I agree that it is absolutely outrageous. Furthermore, on the issue of simplifying regulation, let me say this to Government Members: the promotion and protection of equality and human rights is not, and should not be seen as, regulation. The unrelenting pursuit of these things helps to make this the fair and decent country that Britain is to live in. It is something that we should celebrate.
What is the Government’s defence? What is their justification for pressing ahead with including clause 52 in the Bill? In Committee, the Minister’s predecessor—she did the same today—sought to rely heavily on the comments of the commission’s general counsel in the public evidence session. I have read that evidence in full, and it is true that at the end of it he said:
“The commission is not opposed to the Bill.”––[Official Report, Enterprise and Regulatory Reform Public Bill Committee,
As the general counsel made clear, however, it is not for him or the commission to take a position on the Bill. It is a political matter for the Government. That said, he made some interesting comments to which, I note, the Minister did not refer. He was clear that resources were being cut. He said that
“if the commission is given fewer resources, we will have fewer staff and less money to do the work that we would want to do.”––[Official Report, Enterprise and Regulatory Reform Public Bill Committee,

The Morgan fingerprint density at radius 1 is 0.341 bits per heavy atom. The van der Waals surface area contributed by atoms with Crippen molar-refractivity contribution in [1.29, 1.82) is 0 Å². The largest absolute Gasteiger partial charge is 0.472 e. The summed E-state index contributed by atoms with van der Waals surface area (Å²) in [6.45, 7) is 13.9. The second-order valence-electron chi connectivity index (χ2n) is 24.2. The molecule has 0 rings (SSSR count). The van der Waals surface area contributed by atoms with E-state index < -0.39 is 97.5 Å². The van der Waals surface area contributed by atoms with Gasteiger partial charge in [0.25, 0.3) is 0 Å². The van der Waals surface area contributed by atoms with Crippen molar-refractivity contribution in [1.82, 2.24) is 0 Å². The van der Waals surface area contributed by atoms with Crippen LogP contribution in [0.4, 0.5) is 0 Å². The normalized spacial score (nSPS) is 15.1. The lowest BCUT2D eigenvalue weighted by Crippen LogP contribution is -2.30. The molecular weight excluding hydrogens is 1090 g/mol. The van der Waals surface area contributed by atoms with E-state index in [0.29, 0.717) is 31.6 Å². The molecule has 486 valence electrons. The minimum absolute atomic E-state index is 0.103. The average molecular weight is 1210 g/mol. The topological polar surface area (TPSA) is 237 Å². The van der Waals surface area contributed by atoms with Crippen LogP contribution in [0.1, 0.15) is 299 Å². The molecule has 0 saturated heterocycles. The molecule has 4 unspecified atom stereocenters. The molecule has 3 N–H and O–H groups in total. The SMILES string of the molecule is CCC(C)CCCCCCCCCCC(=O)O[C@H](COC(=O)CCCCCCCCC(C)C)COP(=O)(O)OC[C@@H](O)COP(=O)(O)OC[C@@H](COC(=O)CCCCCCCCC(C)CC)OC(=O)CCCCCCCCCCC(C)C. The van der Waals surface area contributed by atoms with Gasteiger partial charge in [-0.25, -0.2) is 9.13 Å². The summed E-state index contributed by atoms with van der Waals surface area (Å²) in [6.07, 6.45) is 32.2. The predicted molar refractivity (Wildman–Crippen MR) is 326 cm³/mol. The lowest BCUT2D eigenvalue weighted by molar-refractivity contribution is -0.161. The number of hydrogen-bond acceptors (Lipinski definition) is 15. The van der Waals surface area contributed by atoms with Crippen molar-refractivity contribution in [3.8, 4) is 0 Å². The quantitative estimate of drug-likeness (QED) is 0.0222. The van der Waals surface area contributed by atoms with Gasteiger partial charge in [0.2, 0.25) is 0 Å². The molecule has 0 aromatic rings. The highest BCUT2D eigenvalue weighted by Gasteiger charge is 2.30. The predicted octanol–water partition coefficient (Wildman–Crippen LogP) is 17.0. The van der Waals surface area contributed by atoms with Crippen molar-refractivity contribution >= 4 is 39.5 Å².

From a sedentary position, the Under-Secretary of State for Skills, Matthew Hancock, says, “Who racked up the debt?” I do not think that we can put a price on human rights and equality in this country.
On the commission’s remit, the general counsel was unequivocal. He said:
“This Bill reduces our powers and our remit… We would prefer to keep the remit we have, so we have not promoted the amendments in the Bill.”
Finally, on the repeal of the general duty in section 3 of the Equality Act 2006, he said that the section
“sets out a vision for a kind of society that I guess most people here would want to live in”––[Official Report, Enterprise and Regulatory Reform Public Bill Committee,
and confirmed that the repeal of the duty “lowers the vision”.
Before moving on, it would be remiss of me not to turn to the Minister’s comments about the commission’s recent problems. Yes, the Joint Committee on Human Rights and the Public Accounts Committee have been very critical of the commission, and, yes, the National Audit Office has qualified its accounts, but none of these inquiries concluded that its remit should be changed in the way the Government are doing in the Bill. The most recent accounts were unqualified, and the running of the organisation has not been helped by the Government preventing it from recruiting a permanent chief executive and senior management team for more than two years.
These recent problems are hopefully in the past and certainly do not justify the winding down of the commission.
The Minister, and the Secretary of State in his letter to me earlier this month, said that it was not the Government’s intention to water down, wind down or abolish the commission. Nevertheless, we know that many Government Members would like to see the back of the commission.